Please watch the video above for a deeper analysis, understanding and explanation:
Moving on from our last look at simple alternate picking 1 and 2 finger arpeggio superimpositions, we will now add “Target Tones”.
They are commonly used on the up-beat as we can see in the example below.
To begin with we will take a basic E major 7th Arpeggio and add our simple 1 and 2 finger alternate picking fingering method.
Next we will add the target tones and use them to introduce the arpeggio.
Now we will go back to our Lydian chord and extend/superimpose that with an arpeggio. But, first, here is the F maj7#11 Lydian Chord.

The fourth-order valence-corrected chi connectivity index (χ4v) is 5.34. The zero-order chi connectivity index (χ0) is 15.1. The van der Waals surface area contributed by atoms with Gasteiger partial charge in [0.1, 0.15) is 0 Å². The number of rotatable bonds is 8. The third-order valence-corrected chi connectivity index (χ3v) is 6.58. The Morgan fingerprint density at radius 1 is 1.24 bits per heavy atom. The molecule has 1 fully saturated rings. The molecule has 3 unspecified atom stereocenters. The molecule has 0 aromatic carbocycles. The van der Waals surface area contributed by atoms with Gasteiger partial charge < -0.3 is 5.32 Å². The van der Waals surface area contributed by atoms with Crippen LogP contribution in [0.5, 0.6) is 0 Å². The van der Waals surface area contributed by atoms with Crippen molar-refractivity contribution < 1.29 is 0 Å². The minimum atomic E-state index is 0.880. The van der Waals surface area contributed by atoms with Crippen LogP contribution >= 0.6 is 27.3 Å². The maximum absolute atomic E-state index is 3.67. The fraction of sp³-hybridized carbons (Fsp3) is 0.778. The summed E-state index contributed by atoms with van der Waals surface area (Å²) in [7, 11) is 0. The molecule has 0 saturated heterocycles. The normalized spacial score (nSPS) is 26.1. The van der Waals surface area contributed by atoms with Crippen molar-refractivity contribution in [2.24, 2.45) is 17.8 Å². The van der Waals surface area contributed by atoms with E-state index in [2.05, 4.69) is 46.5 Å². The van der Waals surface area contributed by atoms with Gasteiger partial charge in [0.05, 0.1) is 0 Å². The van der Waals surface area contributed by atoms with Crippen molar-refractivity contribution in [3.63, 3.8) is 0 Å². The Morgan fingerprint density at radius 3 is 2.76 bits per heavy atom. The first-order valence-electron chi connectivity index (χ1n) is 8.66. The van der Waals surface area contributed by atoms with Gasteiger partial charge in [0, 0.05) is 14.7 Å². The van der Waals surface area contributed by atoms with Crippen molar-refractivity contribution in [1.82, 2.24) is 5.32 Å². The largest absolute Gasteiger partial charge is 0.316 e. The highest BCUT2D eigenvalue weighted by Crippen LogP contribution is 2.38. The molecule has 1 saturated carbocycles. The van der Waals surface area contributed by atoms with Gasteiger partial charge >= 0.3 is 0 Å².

Here is our simple 1 and 2 finger arpeggio that is alternate picked starting on a downstroke.
Now we will take our arpeggio and employ target tones to set it up a musical phrase.
Now we will extend our superimposition. We will take the Lydian #11 a step further by implying “Chord Pairs”.
We will now decorate this superimposed Lydian #11 arpeggio with chromatic target tones.
QUICK DESCENDING SUPERIMPOSITIONS:
Here is a descending idea. This uses Em7 [or Cmaj9] and ends on the tonic note F
Here is another idea that employs Em7 and Bm7b5 fused together.
STARTING AND CREATING A NEW PHRASE WITH TARGET TONES:
The great thing with target tones is that you can finish the arpeggio and start another colourful chromatic phrase with them as demonstrated below.
Target Tones 2nd Phrase part: [These create a good rhythmic, chromatic and professional jazz improvised line and sound].
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